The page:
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Randy Bobandy July 20, 2012 - 8:56 am

Because union.

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Al D July 5, 2012 - 12:28 pm

I would have liked to use this transfer today, so quite a timely read. The automated announcement clearly stated 6 Downtown only, but that of course might not have been updated. So when the train rolled into B’way-Lafayette this morn’, and no clearly visible signs announcing the connection and parts of the station still wrapped in blue painted wood panels, I decided just to stay on to Midtown.

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Subutay Musluoglu July 5, 2012 - 12:42 pm

I’m going to go out on a limb here – but the last time I looked a week ago, the escalator from the northbound IND platform up to the IRT does not appear to be anywhere near done. Nor do any of the elevators throughout the complex, though they can probably open the transfer without those. The escalator is critical – the single stairway would not be able to cope with the anticipated morning flows of transfers of Brooklyn and LES originating passengers that are heading up the East Side.

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Today’s Headlines | Streetsblog New York City July 6, 2012 - 9:01 am

[…] When Will the Bleecker Street Transfer Finally Open? (2nd Ave Sagas) […]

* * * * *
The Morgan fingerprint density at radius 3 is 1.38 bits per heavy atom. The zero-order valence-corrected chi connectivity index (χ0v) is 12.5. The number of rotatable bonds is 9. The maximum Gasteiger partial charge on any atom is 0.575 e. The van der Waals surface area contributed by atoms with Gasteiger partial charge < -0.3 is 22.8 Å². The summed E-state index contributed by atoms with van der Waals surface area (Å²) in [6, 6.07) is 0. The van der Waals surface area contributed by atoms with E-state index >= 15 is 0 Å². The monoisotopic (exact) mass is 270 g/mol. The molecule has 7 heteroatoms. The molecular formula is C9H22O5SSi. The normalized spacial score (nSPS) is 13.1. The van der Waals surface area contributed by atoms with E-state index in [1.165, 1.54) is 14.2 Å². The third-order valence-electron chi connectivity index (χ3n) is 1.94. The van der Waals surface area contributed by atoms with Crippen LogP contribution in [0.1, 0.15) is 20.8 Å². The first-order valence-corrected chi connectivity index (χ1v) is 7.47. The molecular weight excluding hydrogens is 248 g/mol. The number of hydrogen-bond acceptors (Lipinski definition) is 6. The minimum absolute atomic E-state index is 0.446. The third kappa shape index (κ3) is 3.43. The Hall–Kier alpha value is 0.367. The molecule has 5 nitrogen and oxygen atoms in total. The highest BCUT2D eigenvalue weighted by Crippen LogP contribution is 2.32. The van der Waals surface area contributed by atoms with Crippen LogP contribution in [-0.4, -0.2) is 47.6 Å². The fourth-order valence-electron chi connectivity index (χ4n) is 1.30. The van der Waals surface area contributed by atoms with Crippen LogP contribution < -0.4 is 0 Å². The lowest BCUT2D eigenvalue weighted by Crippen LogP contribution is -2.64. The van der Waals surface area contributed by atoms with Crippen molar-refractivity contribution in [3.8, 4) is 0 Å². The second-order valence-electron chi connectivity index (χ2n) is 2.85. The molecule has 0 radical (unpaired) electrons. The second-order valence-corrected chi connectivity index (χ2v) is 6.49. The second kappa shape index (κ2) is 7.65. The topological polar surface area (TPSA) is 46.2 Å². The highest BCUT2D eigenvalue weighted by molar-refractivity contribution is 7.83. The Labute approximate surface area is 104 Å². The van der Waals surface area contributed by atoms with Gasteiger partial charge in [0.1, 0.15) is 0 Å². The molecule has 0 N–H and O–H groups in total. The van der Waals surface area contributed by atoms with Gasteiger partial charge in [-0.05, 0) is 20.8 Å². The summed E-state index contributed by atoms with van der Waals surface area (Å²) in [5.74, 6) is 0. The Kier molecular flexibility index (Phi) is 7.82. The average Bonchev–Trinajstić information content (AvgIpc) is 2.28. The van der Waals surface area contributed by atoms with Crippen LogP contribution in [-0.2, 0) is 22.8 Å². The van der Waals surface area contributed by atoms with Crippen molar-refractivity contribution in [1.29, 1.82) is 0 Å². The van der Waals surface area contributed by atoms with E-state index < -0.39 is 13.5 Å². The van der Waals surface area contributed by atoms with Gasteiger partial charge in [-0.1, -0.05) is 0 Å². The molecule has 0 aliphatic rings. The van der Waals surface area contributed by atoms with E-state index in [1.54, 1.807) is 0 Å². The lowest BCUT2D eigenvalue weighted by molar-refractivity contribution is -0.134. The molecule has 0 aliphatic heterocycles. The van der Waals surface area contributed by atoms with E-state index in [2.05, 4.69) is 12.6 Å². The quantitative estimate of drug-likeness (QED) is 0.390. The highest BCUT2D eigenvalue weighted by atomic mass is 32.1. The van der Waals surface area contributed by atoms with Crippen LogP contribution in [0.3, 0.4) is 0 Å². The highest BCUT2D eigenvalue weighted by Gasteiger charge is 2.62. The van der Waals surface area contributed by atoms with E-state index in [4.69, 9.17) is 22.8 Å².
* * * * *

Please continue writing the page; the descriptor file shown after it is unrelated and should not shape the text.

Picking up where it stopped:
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Anthony July 29, 2012 - 2:22 pm

I’m REALLY praying this transfer will be open before September. I’m going to be moving to a new Apt on the F line by the Manhattan bridge and I’ll need to go to Union Square every Sunday. If this station isn’t open by then I’m going to have to take a longer, more inconvenient ride to get up there.

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throcko July 6, 2012 - 3:56 pm

I also heard the Aug 13 date, but I’m not holding my breath.

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Randy Bobandy July 20, 2012 - 8:55 am

So long as the union workers are being paid well for their slow, slow work, they will work slower still. I cannot blame them, those are the incentives. Does anyone remember back in the ’90’s, it took three years to refurbish and reopen a subway entrance/exit at Whitehall Street. Given the tools and the materials, I could have done the job myself in six months.

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Randy Bobandy July 20, 2012 - 9:00 am

Give me the materials and a dozen Salvadorans and this job is done by the end of the month.